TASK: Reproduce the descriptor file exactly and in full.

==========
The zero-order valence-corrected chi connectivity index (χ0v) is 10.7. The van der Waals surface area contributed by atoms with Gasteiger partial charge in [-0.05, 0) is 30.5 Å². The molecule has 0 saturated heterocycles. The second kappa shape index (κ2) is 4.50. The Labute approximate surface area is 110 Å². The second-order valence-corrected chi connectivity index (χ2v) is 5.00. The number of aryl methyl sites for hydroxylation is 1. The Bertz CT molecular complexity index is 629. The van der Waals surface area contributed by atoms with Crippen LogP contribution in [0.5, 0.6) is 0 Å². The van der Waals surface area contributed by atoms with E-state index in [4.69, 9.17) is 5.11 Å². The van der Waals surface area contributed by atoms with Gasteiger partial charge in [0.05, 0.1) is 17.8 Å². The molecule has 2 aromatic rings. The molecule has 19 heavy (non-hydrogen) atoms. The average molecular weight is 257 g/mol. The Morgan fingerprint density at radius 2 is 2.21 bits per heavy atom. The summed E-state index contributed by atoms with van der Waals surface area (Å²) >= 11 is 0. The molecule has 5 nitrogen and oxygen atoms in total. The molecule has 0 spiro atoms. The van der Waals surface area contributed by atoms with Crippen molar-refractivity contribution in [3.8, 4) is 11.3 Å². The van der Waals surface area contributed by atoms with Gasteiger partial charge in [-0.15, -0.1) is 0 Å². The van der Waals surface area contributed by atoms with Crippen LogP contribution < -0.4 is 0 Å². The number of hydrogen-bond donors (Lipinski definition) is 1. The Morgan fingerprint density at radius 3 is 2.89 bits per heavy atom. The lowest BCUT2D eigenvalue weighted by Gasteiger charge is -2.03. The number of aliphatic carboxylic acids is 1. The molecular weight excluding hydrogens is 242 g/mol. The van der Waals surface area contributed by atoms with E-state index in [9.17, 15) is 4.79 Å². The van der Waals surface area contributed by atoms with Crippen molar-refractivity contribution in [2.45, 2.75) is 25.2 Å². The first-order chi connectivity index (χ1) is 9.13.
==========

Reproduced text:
The zero-order valence-corrected chi connectivity index (χ0v) is 10.7. The van der Waals surface area contributed by atoms with Gasteiger partial charge in [-0.05, 0) is 30.5 Å². The molecule has 0 saturated heterocycles. The second kappa shape index (κ2) is 4.50. The Labute approximate surface area is 110 Å². The second-order valence-corrected chi connectivity index (χ2v) is 5.00. The number of aryl methyl sites for hydroxylation is 1. The Bertz CT molecular complexity index is 629. The van der Waals surface area contributed by atoms with Crippen LogP contribution in [0.5, 0.6) is 0 Å². The van der Waals surface area contributed by atoms with E-state index in [4.69, 9.17) is 5.11 Å². The van der Waals surface area contributed by atoms with Gasteiger partial charge in [0.05, 0.1) is 17.8 Å². The molecule has 2 aromatic rings. The molecule has 19 heavy (non-hydrogen) atoms. The average molecular weight is 257 g/mol. The Morgan fingerprint density at radius 2 is 2.21 bits per heavy atom. The summed E-state index contributed by atoms with van der Waals surface area (Å²) >= 11 is 0. The molecule has 5 nitrogen and oxygen atoms in total. The molecule has 0 spiro atoms. The van der Waals surface area contributed by atoms with Crippen molar-refractivity contribution in [3.8, 4) is 11.3 Å². The van der Waals surface area contributed by atoms with Gasteiger partial charge in [-0.15, -0.1) is 0 Å². The van der Waals surface area contributed by atoms with Crippen LogP contribution < -0.4 is 0 Å². The number of hydrogen-bond donors (Lipinski definition) is 1. The Morgan fingerprint density at radius 3 is 2.89 bits per heavy atom. The lowest BCUT2D eigenvalue weighted by Gasteiger charge is -2.03. The number of aliphatic carboxylic acids is 1. The molecular weight excluding hydrogens is 242 g/mol. The van der Waals surface area contributed by atoms with E-state index in [9.17, 15) is 4.79 Å². The van der Waals surface area contributed by atoms with Crippen molar-refractivity contribution in [2.45, 2.75) is 25.2 Å². The first-order chi connectivity index (χ1) is 9.13.